With a population of over 15 million in 2000, Florida has become a major player in the American political arena. The state is home to some of the most influential Republican politicians, and its voting patterns have resulted in equally limited outcomes. To comprehend this, we have divided Florida into six political “states”. The biggest cities in the state have become increasingly friendly to Democrats, from South Florida to the Interstate 4 corridor and Jacksonville.
Political scientists refer to Florida voters as an “uprooted electorate”, whose preferences can shift rapidly. This is evident in the 2000 presidential elections, when the state was at the center of a disputed result. The Central Florida entertainment empire constructed by Walt Disney now faces major global issues, such as congested roads, housing shortages and scarcity of natural resources. Disney lobbyists hold talks with legislators outside of public hearings, while allied associations such as the Florida Chamber, the Retail Federation and Associated Industries of Florida testify publicly in support of what may be Disney's often tacit position.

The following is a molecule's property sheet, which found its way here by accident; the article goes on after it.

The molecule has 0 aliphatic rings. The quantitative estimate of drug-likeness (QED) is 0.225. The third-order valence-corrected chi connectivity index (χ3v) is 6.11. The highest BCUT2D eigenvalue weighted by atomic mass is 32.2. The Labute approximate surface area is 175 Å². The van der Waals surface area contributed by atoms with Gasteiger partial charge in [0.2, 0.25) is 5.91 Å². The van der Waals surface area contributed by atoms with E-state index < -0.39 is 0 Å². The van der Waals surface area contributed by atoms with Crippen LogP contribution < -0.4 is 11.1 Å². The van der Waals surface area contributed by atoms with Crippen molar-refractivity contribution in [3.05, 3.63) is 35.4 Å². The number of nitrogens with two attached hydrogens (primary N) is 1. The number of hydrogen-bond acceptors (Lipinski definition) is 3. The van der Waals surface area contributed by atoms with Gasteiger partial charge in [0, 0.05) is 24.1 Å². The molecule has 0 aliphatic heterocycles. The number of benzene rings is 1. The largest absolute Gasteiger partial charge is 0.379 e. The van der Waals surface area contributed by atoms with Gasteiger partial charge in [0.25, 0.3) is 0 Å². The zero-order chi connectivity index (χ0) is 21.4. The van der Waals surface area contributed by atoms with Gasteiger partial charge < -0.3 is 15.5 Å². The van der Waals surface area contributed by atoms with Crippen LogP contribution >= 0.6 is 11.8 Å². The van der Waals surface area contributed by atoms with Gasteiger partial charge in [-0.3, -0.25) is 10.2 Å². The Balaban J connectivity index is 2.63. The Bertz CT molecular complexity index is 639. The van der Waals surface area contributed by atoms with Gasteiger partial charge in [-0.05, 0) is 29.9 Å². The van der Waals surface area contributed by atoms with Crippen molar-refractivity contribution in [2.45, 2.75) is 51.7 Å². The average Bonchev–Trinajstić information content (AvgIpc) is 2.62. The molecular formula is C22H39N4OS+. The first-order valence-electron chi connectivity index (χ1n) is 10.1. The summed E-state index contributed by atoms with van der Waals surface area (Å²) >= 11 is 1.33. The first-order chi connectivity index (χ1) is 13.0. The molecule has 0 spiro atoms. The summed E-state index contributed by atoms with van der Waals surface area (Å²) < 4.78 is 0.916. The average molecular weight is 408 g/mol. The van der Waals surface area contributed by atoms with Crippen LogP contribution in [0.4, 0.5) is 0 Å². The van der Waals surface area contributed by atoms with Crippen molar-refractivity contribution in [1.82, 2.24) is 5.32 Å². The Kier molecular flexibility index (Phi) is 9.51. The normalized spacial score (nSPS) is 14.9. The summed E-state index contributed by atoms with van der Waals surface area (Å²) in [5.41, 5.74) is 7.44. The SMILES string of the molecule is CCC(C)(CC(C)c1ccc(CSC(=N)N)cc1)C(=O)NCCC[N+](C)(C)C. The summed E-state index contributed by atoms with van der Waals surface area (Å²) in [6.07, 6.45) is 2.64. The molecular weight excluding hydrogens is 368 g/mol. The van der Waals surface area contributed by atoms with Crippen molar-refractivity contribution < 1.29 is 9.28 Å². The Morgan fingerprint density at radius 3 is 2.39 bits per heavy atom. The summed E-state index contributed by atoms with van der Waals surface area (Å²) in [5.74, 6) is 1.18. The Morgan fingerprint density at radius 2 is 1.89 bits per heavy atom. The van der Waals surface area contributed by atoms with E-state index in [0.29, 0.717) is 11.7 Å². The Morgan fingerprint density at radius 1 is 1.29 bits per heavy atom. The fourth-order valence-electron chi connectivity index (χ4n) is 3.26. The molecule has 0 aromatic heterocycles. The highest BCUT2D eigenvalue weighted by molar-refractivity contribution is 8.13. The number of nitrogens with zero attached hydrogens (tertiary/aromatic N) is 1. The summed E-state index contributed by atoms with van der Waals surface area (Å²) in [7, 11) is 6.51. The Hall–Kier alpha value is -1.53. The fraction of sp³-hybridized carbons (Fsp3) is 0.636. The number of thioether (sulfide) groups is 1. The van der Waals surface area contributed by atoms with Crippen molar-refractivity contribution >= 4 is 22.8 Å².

Former state legislator Robert McKnight observed the Disney lobby when he was in the Florida House of Representatives and Senate in 1974-82, and as a business ally when he served as executive vice president of the Florida House. He noted that conservative Democrats who stayed in the party for decades are finally making the change. To sum up, Central Florida's political landscape has undergone a remarkable transformation over time. The state has become an important player in presidential politics, with its voting patterns leading to equally limited results.
The largest cities have become more Democratic-friendly, while Disney lobbyists hold talks with legislators outside of public hearings. Former state legislator Robert McKnight observed the Disney lobby when he was in office, noting that conservative Democrats are finally making the switch.